Working from Home – Part 6: COVID-19 Isn’t the Only Virus You Need to be Concerned About While You Work from Home

We’ve all become very aware of the COVID-19 Coronavirus in recent months. However, when a new threat comes along, we sometimes forget about the old ones.

Computer hackers have more time on their hands at home. They don’t take breaks and neither do the viruses they create. When we worked from the office, we probably had an IT department that arranged for a secure electronic environment. Now that many of us are working and using online videoconferencing tools from home, we need to be especially aware of security issues and how to protect ourselves from them.

We care about you and your online health and welfare, so here are some important reminders and tips that may help you stay safe and secure while working from home.

Be extra alert for phishing emails. These are emails that pretend to be from some organization, or even your own IT department, inviting you to click on a link or download an attachment. They might pretend to be offering updates about organization closures or procedures, or to be checking up on technical issues. They might ask you to install an app on your computer or provide your username and password so they can perform a remote technical update or file transfer. Do not be fooled. Do not click on any links or attachments. Double-check – outside of that email – with the appropriate person or department. Find the official link some other way by browsing the company website or check with colleagues to see if they’ve also received the email.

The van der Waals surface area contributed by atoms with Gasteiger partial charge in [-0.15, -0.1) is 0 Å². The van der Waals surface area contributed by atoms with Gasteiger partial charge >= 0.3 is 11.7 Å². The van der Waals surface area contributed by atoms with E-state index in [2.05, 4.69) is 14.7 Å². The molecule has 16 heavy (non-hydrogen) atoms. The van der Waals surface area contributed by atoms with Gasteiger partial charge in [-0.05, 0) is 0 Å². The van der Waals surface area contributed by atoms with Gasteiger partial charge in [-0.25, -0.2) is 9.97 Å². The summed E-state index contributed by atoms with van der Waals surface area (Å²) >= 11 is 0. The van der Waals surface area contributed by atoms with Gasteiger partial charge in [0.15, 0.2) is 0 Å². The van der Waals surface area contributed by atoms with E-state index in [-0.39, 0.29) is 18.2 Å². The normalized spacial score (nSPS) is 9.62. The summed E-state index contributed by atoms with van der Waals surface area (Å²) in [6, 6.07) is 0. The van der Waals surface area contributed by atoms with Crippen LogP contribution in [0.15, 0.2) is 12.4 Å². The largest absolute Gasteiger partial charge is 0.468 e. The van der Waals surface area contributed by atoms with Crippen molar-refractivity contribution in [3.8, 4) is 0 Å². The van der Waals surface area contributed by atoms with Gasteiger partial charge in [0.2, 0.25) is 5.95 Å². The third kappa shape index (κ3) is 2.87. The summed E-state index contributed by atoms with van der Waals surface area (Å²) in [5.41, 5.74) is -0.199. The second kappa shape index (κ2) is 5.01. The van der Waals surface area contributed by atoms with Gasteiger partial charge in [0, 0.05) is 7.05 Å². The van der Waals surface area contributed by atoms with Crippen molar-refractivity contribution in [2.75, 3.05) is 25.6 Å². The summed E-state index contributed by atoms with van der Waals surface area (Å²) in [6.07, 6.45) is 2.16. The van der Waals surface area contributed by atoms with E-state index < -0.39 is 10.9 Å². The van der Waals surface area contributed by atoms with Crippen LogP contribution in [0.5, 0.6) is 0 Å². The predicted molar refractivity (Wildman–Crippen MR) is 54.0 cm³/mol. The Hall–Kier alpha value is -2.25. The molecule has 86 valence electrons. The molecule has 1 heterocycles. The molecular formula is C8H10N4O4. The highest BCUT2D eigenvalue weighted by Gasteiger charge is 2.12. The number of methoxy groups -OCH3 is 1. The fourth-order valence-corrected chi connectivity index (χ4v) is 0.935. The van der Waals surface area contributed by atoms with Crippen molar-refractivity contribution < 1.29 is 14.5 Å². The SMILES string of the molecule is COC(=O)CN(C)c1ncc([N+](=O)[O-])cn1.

Use secure Wi-Fi passwords on your home router. If you have not changed the Wi-Fi router password to something secure already, then do it now. You may not worry too much about neighbours using your Wi-Fi, but you don’t want anybody accessing your network while you’re working from home with confidential company data.

Network visibility and file-sharing. If you’re connecting your work computer to your home Wi-Fi network, ensure it isn’t visible to other users or at least ensure file-sharing is turned off.

Don’t let the kids use your work computer. They might be tempted to download something that turns out to be malicious, or they could even stumble upon your work and accidentally delete something. Remember, it’s company property and you need to treat it as securely as you would if you were at the office.

Be cautious with the kids if you’re working from home on your own computer. If necessary, set up a different user account without admin privileges for the kids. This way, they cannot accidentally corrupt or destroy your work. Additionally, if they download some fancy new, free, game they find online, they won’t be adding a virus to your user account and potentially leaking work data. Without admin privileges, their account will remain reasonably isolated from the other accounts.

Keep your operating system updated with all new security patches. If you’re using Windows 10, this will probably be done automatically; however, if you are on an earlier system you might have disabled automatic updates in the past. If so, change this setting to automatically download and install updates. As new threats are discovered online, you will be more protected.

Screen locks for confidentiality. If you live with a roommate or children, log out or use a screen lock every time you’re physically away from the computer. Even if the time away is only very brief, use caution. It is like the seatbelt in your car; use it for even the briefest of drives.

Dispose of printouts securely. Don’t forget about offline security! Shred any paper documents that you generate, or else store them securely until you can get it to the office for proper filing or disposal. Your employers will not want confidential reports and charts put out with the regular household recycling.

A special reminder for videoconference meetings using apps like Zoom…